In reply to Post #60
I can remember using that old fixed spool reel as i said i can still see the colour it was green i used it for spinning for the trout i literally caught dozens on that old reel, i managed to get some nylon line from ludlow it was green in colour and matched the reel but it was a bit springy and it coiled a bit but i managed with it i would catch a few minnows in the trap, and would mount one on a flight putting the point down the minnows throat and you would clamp the mettle fins tight to his head it was a deadly way for catching trout i was introduced to the flight by a man called peter finch, i have talked about him before he would take me carp fishing when he went he was a most mysterious man and a bit eccentric, as well but he lived for his carp fishing and he did have a landing net and some nice rods well nice for those years they were built cane where he got them i don't know and i never really found out where he worked or even if he did because he put a fair bit of time in fishing it was he that told me about dick walker and co and lent me a book that was written by dick it was not long before dick had a column in angling times us lads worshiped him little did i know in a few years i would become a great friend of the gentleman.

In those days you taught your self there was no one to show you how it was done you would watch and learn i did get one of the first copy of Mr crab-tree goes fishing and to some extent that did help but mostly it was chuck it and chance it but we managed to catch fish i loved to fish a float over depth with a big lob worm i would leave the float lying ,flat on the surface i was learning, old Mr carp would come along pick up the worm the float would rise up in the water and start to move lie flat and vanish under the water strike and you were in a bit crude by today's standards but it caught fish i was on a learning curve funny i never worried about fishing in weed i would cast into it and i still caught i would walk miles or get on my bike looking for pools and lakes to fish i was totally besotted with fishing i would eat drink and slept fishing it was my life even to the extent playing truant from school, most of the big lakes were private no fishing they were used by the big estates for shooting the duck but it did not stop me i fished a good many and even had a few pheasants away on shoot days it was very hard in the late forties and fifties money was short anything i brought home pheasant duck trout was greatly received by my family and neighbours. A little more latter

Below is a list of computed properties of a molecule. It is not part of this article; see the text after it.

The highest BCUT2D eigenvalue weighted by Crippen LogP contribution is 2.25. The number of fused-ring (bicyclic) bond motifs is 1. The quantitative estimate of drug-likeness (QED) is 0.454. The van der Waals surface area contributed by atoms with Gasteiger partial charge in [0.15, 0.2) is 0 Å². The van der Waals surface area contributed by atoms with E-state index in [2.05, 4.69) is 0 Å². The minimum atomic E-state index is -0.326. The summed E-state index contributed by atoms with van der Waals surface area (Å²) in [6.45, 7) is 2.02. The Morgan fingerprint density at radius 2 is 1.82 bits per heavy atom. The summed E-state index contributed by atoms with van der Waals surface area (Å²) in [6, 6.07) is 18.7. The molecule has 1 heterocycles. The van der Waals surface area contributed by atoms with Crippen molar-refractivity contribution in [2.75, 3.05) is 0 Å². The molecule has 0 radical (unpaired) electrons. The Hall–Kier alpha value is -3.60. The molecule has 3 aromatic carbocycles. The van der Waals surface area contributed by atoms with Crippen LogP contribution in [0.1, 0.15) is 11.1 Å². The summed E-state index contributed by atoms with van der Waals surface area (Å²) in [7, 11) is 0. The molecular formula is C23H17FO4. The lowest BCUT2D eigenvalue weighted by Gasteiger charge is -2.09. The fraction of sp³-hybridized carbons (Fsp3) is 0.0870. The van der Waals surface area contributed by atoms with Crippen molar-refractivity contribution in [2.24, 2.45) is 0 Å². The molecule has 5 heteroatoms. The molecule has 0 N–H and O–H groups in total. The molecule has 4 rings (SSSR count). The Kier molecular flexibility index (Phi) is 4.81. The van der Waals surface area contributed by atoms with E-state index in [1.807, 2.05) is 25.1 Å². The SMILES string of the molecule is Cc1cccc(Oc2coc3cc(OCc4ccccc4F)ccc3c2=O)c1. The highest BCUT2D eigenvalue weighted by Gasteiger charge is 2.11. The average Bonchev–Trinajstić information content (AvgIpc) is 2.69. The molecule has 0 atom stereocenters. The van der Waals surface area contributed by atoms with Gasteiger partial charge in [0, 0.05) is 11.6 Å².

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   Old Thread  #60 29 Apr 2011 at 10.57am Login so you can post / reply  Register so you can join in!
In reply to Post #59
Reading the thread old school tackle made me thing a bit i don't think i could go back and use the sort of tackle we used in the late forties and fifties an old wooden center pin reel i think they called it the star back coupled with the bamboo cane rod and then the silk line the hooks were not that good either big old jobs but we got by thinking back a still wander how we caught fish at all on this antiquated tackle but we did all we had for ledgers were the old coffin leads or the ball ones you could get the split shot but it was not that good.